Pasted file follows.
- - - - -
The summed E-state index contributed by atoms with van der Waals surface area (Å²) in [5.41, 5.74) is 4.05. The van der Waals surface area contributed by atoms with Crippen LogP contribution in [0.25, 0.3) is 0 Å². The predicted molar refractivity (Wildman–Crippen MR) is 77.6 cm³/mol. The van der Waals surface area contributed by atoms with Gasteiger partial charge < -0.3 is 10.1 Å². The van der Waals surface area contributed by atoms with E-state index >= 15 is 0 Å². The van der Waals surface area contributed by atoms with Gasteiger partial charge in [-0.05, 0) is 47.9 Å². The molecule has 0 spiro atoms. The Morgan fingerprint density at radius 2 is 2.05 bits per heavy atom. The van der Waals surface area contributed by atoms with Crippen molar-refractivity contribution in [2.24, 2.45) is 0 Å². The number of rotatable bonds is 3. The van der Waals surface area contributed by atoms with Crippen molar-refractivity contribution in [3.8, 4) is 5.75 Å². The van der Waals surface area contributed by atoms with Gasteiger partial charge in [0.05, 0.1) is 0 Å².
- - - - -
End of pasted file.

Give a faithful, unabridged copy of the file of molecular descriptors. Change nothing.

The summed E-state index contributed by atoms with van der Waals surface area (Å²) in [5.41, 5.74) is 4.05. The van der Waals surface area contributed by atoms with Crippen LogP contribution in [0.25, 0.3) is 0 Å². The predicted molar refractivity (Wildman–Crippen MR) is 77.6 cm³/mol. The van der Waals surface area contributed by atoms with Gasteiger partial charge < -0.3 is 10.1 Å². The van der Waals surface area contributed by atoms with E-state index >= 15 is 0 Å². The van der Waals surface area contributed by atoms with Gasteiger partial charge in [-0.05, 0) is 47.9 Å². The molecule has 0 spiro atoms. The Morgan fingerprint density at radius 2 is 2.05 bits per heavy atom. The van der Waals surface area contributed by atoms with Crippen molar-refractivity contribution in [2.24, 2.45) is 0 Å². The number of rotatable bonds is 3. The van der Waals surface area contributed by atoms with Crippen molar-refractivity contribution in [3.8, 4) is 5.75 Å². The van der Waals surface area contributed by atoms with Gasteiger partial charge in [0.05, 0.1) is 0 Å².